Saturday, August 25, 2007

Drama? Say What? October 02, 2006

Chasing through the tunnel, the enemy somewhere, sensing without seeing... there!

Wrapping around the monster, struggling as they tear into each other. Tired but unable to give up, he gets a burst of energy and the foe collapses.

That could be two fighters in a darkened city or a white blood cell in a vein going after a virus.

Keeping some things unknown either to yourself, to the audience, or to other characters in the tale creates drama. Tension between characters is drama--one wants one thing, another wants something different or the same thing at another time, or no action at all.

It's all about asking questions and asking more questions. The eternal 'what ifs' that drives the character drives the reader too.

James Michener has a tendency to start his books from the first amoeba struggling in the primordial stew: ala Hawaii, Alaska, Chesapeake, Iberia, then he tells of the epic struggle of mountain chains and river meanderings.

By the time some caveman is sucking his finger from cutting himself with a flint knife it's like--with the geological upheavals and titanic storms, what difference can one little Neanderthal make?

Michener's a good storyteller but he's formulaic. I stopped reading his stuff in my teens because it was always the same beginning and end: Let there be light, separating the waters from the earth, ooze becomes sentient, a two-legged pre-man bops another and climbs the evolutionary ladder. A bunch of character sketches later, cities and civilizations rise and fall, then today we have a thriving metropolis and the chosen family struggling with itself and the world to stay in one peace.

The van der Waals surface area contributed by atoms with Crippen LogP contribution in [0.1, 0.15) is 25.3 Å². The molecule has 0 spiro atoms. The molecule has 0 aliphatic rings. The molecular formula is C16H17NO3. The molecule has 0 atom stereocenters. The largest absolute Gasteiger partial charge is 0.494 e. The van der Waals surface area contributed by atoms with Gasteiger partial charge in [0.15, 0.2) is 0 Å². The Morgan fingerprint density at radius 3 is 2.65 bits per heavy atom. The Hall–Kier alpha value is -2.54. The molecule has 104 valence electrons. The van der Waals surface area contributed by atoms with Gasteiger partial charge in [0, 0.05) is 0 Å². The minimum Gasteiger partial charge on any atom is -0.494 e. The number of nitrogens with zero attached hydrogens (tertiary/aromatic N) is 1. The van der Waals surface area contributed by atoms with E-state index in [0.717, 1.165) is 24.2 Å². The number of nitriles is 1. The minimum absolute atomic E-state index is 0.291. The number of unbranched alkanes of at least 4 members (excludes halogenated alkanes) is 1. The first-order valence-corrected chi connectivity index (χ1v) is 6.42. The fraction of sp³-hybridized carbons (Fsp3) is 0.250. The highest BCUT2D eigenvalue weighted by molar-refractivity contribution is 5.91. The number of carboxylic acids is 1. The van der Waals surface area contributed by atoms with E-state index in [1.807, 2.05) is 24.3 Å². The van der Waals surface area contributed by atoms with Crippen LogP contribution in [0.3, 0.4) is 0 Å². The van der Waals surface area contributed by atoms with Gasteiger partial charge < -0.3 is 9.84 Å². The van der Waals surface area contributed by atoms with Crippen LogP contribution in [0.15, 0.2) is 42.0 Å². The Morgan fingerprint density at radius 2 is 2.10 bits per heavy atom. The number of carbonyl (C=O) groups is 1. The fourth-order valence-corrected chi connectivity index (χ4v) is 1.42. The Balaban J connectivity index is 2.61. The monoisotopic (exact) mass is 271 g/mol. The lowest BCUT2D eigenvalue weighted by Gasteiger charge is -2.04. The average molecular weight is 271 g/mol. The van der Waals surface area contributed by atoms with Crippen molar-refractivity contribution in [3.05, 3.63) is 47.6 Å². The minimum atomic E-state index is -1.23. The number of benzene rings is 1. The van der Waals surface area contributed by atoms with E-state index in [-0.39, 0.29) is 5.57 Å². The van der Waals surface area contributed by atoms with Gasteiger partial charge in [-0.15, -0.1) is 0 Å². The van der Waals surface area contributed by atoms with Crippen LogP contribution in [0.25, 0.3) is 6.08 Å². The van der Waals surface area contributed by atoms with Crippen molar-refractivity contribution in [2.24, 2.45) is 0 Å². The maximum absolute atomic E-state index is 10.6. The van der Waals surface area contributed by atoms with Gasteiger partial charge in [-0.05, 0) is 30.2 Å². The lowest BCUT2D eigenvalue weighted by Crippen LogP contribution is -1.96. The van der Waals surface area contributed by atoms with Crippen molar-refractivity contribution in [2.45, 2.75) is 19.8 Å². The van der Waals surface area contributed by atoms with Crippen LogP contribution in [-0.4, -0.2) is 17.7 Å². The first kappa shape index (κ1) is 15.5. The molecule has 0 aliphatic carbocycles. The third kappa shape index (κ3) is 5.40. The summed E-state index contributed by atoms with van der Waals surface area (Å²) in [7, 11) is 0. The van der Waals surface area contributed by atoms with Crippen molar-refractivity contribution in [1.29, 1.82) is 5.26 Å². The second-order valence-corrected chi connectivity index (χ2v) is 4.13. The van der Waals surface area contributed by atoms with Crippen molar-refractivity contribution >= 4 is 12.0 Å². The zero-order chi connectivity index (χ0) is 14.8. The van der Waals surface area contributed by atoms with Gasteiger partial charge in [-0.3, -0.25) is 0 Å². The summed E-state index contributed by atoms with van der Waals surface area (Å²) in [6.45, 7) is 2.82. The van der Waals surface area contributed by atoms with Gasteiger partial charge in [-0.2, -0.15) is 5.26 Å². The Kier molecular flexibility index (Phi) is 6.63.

Of course as the trite saying goes, one person can make a difference--but we need to add the influence of others who base their actions on ones who came before, the vagaries of weather, catastrophic epidemics, the ability of those in power to force change into the wrong hands/wrong hearts.

Drama keeps us going, the struggle for everything or anything can be the pull for the audience to keep coming back.

The old Perils of Pauline had early movie goers more interested in the serials than in the features.

Keep the reader asking, 'What's going to happen next' means that they care, and that's what keeps the writer going.

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